Friday, August 17, 2012

Memento Mori

After Mass today (courtesy of the mall monks) I drove on post to go to the gym. Everyone on post seems to have the day off today, including myself (I have no idea why, but I'm not complaining) so the gym was empty. Just me and the guy cleaning the weight room.

I haven't lifted in a while, due to training out in the mountains. Climbing is a different kind of workout, but I was still able to hit a 462Lb deadlift for one rep. My goal is to hit 500lbs again someday (without hurting myself this time) and be able to lift it for reps. I also did some hand stand pushups and some overhead squats, and then decided to call that good.

While I was changing in the locker room I heard someone moving around on the other side of the row of lockers. By the time I had finished changing I knew that 1) he was old, and 2) he had COPD (Chronic Obstructive Pulmonary Disease. My bet is emphysema because of that peculiar, regular, breathy cough.)

On my way out of the locker room I looked over to see my fellow going-to-the-gym-on-his-day-off comrade. I was right, he was old. Very old, probably in his seventies. His arms were wasted and wrinkled, I could hear every breath that came out of his mouth, and yet he was still strapping on a lifting belt.

It got me thinking.

I am 27 years old. I can run six miles in under an hour with a 45lb pack on my back, at 6,000 ft. elevation and be ready to fight when I get there. I can deadlift twice my body weight for reps. I can climb rocks, I can swim, I can fight. I have spent years training myself to this physical level, partially because it is my job, but mostly because I just enjoy being healthy and strong and able to do all those things. And no matter how hard I work, if I survive long enough I will look like that old man.

It is not a new thought, to me. I have long since been fully aware of my own mortality, and have put a great deal of thought into why I spend so much time training a body that is destined for old age (if I'm lucky) decay, disease, and the grave. I put more effort in than most guys, less than some, but in the end how much effort or what level of fitness you strive for is unimportant. What really matters is why. The reason is everything. Do you want to pick up chicks? That will work for a while, but not forever. Everything sags eventually, biceps included. Do you want to be known as the world's greatest (insert sport of choice here.) Fine. Maybe you can reach that level, maybe you cannot. What is certain is that you cannot maintain that level forever, and someday, maybe during your lifetime, maybe after it, someone will come along and break whatever record you set. My goal is to be able to serve and protect people, but even that will not last forever, on a strictly physical level. Someday I will be injured, or wounded, or killed, or I will just plain get old, and I won't be able to move, shoot and communicate like I can now. I won't even want to.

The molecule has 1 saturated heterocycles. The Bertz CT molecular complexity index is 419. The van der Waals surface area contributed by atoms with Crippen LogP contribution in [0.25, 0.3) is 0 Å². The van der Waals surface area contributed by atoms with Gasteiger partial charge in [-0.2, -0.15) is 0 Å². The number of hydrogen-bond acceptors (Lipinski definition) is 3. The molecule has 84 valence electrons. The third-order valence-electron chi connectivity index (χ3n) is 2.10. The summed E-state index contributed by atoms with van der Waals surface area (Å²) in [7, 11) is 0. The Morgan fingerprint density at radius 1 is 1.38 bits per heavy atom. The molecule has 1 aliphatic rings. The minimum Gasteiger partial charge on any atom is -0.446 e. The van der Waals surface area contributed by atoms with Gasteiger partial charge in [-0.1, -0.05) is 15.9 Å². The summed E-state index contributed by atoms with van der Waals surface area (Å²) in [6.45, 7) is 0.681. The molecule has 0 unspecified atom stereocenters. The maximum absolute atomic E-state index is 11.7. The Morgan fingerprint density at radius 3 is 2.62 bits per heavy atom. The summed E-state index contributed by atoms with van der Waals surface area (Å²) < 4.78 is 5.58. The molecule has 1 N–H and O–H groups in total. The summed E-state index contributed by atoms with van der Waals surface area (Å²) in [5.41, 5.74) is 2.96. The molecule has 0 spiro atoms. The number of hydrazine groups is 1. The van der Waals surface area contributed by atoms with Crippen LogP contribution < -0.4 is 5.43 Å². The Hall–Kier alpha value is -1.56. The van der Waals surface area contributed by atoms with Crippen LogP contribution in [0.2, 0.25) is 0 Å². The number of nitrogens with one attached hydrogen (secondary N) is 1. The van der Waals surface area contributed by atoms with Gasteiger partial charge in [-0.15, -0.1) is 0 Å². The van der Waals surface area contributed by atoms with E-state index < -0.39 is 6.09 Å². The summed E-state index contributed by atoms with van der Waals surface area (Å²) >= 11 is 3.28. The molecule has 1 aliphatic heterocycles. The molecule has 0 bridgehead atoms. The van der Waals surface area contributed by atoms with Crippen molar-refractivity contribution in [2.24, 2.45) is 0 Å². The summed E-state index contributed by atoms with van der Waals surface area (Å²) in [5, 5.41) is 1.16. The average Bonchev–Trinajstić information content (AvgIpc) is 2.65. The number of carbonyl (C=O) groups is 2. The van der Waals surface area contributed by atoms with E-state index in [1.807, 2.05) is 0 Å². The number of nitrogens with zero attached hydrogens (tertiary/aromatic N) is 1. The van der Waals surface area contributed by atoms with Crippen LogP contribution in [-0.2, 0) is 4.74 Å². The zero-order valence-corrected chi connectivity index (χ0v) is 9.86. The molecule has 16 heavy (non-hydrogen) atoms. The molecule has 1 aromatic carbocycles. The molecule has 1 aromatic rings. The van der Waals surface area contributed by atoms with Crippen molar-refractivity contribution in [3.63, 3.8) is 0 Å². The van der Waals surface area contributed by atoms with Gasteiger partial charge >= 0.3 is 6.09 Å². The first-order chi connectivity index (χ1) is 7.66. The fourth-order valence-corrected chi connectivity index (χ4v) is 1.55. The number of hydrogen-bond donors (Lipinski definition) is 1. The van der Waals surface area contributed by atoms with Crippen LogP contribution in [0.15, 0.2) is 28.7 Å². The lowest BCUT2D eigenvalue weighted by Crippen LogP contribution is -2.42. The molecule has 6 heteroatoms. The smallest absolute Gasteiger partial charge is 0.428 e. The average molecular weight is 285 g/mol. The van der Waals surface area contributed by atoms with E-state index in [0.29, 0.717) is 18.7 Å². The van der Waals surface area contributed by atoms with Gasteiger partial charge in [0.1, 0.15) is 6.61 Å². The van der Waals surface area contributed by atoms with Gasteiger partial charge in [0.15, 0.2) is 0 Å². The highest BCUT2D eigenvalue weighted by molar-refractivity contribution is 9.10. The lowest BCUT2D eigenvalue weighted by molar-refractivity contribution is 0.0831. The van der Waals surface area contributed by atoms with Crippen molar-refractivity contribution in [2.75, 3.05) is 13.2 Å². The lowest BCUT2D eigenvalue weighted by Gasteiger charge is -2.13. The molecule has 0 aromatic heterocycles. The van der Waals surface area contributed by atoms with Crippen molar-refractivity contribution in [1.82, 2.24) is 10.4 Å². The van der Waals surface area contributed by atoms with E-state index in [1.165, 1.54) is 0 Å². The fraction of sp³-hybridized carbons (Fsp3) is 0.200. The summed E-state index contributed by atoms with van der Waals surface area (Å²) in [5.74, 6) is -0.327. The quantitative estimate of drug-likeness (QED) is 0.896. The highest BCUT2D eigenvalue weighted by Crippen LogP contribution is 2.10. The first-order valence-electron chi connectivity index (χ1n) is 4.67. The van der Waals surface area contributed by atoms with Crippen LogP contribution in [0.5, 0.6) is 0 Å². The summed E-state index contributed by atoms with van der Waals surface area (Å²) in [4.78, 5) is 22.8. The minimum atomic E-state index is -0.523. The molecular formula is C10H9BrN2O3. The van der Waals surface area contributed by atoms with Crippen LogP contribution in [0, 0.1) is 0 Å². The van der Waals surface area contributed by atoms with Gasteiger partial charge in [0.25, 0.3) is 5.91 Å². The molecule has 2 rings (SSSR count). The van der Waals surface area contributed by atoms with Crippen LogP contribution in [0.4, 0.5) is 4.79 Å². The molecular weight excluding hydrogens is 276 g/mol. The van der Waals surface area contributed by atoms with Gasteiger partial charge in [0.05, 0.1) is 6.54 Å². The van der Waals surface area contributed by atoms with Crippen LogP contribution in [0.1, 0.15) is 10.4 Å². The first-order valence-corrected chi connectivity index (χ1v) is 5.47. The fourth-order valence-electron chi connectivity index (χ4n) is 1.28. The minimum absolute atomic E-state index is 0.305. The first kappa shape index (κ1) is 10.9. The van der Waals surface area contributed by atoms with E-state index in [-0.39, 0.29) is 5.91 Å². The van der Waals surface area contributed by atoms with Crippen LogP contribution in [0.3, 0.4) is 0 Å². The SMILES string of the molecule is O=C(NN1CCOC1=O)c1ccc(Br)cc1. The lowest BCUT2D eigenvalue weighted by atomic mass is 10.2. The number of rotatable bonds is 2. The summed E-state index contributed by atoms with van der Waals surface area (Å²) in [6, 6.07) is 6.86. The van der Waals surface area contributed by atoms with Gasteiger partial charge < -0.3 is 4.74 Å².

I admire that old man in the locker room with all my heart. I don't know what his reasons were, and he may well have been a horrible person, or the best man alive. All I know is that I saw discipline there. Never mind his physical weakness, his aches and pains, the disease that will inevitably kill him unless something else kills him first. Despite all of that he still straps on his weight belt and pushes himself.

When I get to that level I hope to be doing the same thing. I will no longer be able to crush the bad guys, or climb up mountains. My days of serving and protecting will inevitably end, unless...

Unless, in all of my physical training there is some spiritual sacrifice, some shaping of my soul. Even when I am lying in a hospital bed, my body wasted and broken, God willing my soul, shaped and forged through years of training, will be strong and whole. I will no longer be able to place my body between the innocent and those who would do them harm, but by God's grace I can still place my soul there. And in the very end, when I can do nothing, and have nothing left to give, may I accept even that weakness as an opportunity for God's strength.

Every young man should have the chance to see a very old man facing death. It helps keep us from wasting our time.

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